New EU antitrust head poised to bring five-year battle to closure.
Europe’s antitrust regulator is expected to file formal charges against Google for violating antitrust laws, stepping up the game in the intensifying five-year competition battle.
A source familiar with the matter said that EU antitrust chief Margrethe Vestager has made the decision yesterday in agreement with European Commission president Jean-Claude Juncker, and is expected to make an announcement shortly.
Google has been accused by various companies, including Microsoft, Tripadvisor, Streetmap and others since 2010 of exercising "favouritism".
The companies allege that the search giant deliberately lists its own offerings over rivals in search results in areas like travel, shopping and maps.
European and US tech companies are stepping up pressure on Vestager to take decisive action against Google, which they say, has cornered 90% market share by placing its products higher in search, irrespective of "what is best for consumers."
Over 90% of Europe’s general search market is being dominated by Google, making the search bias stand out.
As cited in the Wall Street Journal, the European Commission has spelled out four main areas in its investigation: potential bias in Google’s search results, scraping content from rival websites, agreements with advertisers that may exclude rival search-advertising services and contracts that limit marketers from using other platforms.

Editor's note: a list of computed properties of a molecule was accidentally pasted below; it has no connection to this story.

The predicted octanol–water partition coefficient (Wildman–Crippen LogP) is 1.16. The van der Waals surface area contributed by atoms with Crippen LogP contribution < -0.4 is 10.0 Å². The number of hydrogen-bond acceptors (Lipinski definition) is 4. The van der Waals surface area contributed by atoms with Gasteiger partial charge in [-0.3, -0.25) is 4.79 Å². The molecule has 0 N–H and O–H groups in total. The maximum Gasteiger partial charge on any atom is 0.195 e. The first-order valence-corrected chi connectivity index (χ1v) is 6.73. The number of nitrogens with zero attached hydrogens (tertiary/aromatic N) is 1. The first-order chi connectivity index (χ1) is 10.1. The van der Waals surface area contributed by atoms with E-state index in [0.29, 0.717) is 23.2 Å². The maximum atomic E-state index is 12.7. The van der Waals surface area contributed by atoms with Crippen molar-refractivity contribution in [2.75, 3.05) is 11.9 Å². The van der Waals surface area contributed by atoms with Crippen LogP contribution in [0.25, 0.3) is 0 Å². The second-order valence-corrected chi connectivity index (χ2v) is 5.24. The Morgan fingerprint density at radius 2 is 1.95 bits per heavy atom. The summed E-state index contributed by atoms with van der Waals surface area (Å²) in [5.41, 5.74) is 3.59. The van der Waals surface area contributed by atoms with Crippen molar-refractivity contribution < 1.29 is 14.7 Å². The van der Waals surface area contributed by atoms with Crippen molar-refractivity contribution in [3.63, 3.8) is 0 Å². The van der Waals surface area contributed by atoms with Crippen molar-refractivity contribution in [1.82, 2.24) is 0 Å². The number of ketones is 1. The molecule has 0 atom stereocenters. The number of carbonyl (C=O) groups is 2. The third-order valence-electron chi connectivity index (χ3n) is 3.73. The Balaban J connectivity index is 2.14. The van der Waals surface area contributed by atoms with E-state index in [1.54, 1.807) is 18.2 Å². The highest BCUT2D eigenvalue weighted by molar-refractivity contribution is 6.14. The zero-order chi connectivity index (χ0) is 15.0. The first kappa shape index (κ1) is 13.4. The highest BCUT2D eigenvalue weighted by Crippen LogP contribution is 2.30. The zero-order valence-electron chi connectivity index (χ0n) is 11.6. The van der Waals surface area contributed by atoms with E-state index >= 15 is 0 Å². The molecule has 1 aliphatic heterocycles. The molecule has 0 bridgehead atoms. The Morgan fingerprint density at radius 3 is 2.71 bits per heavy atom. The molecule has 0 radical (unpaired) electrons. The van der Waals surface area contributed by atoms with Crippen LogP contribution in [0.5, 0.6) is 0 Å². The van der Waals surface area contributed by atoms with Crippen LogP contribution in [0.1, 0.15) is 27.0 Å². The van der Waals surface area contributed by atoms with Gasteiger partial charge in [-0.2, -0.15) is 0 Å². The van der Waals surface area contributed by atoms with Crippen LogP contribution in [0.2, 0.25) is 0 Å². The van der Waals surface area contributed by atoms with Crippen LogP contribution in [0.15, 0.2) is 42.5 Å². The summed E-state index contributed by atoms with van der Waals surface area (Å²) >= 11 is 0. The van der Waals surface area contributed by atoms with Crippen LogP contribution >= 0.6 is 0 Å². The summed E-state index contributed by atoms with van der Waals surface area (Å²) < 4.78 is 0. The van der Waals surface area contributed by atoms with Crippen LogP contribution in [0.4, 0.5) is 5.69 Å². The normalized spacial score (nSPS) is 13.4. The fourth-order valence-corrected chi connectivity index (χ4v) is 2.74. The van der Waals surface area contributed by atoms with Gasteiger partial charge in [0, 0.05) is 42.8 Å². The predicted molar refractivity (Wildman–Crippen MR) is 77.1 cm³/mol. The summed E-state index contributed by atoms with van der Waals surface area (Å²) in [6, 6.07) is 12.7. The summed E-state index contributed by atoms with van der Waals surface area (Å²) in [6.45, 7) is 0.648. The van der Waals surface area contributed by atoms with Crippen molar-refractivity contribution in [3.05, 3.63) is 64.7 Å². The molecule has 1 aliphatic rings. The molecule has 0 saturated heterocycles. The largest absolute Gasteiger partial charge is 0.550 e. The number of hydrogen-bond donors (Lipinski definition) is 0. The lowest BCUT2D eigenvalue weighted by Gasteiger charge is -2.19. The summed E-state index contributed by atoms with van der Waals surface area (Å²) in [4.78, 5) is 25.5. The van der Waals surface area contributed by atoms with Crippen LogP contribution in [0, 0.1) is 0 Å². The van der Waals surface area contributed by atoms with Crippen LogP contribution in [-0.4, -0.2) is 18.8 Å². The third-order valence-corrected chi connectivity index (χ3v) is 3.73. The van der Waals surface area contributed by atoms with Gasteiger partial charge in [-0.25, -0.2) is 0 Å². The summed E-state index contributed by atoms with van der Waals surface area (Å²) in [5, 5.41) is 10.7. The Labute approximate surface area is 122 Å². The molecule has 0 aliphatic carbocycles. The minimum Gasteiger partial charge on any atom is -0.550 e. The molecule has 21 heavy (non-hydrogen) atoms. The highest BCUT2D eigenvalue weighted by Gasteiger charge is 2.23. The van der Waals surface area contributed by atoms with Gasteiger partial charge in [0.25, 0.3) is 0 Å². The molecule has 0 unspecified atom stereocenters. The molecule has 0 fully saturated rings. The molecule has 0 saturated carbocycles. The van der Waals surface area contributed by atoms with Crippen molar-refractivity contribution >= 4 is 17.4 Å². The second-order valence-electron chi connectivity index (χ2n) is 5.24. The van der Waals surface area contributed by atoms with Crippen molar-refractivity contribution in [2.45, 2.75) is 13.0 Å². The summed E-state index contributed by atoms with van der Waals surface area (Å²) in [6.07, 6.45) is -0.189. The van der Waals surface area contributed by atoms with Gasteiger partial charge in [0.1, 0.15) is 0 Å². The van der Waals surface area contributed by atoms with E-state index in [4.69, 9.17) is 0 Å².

Google is also under the scanner for promoting its own services through its Android mobile-operating system, the publication added.
Ioannis Lianos, a professor of global competition law at University College London told WSJ that Google might be looking at fines of over $6bn besides injunctions that require reshaping its business.
Post issue of complaint by EU, Google will have time three months to respond and request a hearing to make its case. However, if the EU decides to go ahead with the charges, Google would have to appeal to the EU’s appeals courts in Luxembourg – a process that could take years.
Google, meanwhile, is putting up a brave front, assuring employees that it has a "very strong case" against the expected charges. The company had been denying all the charges related to competition from the beginning.
EC had imposed antitrust penalties on other tech giants in recent past, ordering Intel to pay $1.2bn in 2009 and Microsoft €516m in 2013.
In fact, Google is not facing fire only from EU. BBC reports that India’s Competition Commission recently delivered a report in its three-year probe into claims of unfair business practices by search giant in the country.
Russia, Brazil, Argentina, Taiwan and Canada have also opened investigations against Google.